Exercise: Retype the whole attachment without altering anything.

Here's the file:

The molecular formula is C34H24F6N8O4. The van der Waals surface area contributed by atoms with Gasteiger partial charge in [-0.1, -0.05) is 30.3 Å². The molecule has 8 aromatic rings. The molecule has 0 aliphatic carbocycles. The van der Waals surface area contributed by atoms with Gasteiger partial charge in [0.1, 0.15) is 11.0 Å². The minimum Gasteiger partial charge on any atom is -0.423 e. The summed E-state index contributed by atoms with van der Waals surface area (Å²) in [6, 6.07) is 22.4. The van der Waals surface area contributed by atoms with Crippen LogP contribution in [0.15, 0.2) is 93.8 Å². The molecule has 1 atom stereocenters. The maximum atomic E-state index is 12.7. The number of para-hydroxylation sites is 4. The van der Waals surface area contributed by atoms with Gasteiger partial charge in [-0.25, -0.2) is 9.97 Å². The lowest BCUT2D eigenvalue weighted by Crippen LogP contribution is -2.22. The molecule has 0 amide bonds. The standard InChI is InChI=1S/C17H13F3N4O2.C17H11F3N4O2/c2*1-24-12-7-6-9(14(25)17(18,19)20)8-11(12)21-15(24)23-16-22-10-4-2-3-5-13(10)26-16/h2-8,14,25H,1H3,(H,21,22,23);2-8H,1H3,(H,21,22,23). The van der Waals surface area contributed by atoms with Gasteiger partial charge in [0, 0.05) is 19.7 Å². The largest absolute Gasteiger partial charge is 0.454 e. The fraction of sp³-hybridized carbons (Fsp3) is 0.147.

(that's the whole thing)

The molecular formula is C34H24F6N8O4. The van der Waals surface area contributed by atoms with Gasteiger partial charge in [-0.1, -0.05) is 30.3 Å². The molecule has 8 aromatic rings. The molecule has 0 aliphatic carbocycles. The van der Waals surface area contributed by atoms with Gasteiger partial charge in [0.1, 0.15) is 11.0 Å². The minimum Gasteiger partial charge on any atom is -0.423 e. The summed E-state index contributed by atoms with van der Waals surface area (Å²) in [6, 6.07) is 22.4. The van der Waals surface area contributed by atoms with Crippen LogP contribution in [0.15, 0.2) is 93.8 Å². The molecule has 1 atom stereocenters. The maximum atomic E-state index is 12.7. The number of para-hydroxylation sites is 4. The van der Waals surface area contributed by atoms with Gasteiger partial charge in [-0.25, -0.2) is 9.97 Å². The lowest BCUT2D eigenvalue weighted by Crippen LogP contribution is -2.22. The molecule has 0 amide bonds. The standard InChI is InChI=1S/C17H13F3N4O2.C17H11F3N4O2/c2*1-24-12-7-6-9(14(25)17(18,19)20)8-11(12)21-15(24)23-16-22-10-4-2-3-5-13(10)26-16/h2-8,14,25H,1H3,(H,21,22,23);2-8H,1H3,(H,21,22,23). The van der Waals surface area contributed by atoms with Gasteiger partial charge in [0, 0.05) is 19.7 Å². The largest absolute Gasteiger partial charge is 0.454 e. The fraction of sp³-hybridized carbons (Fsp3) is 0.147.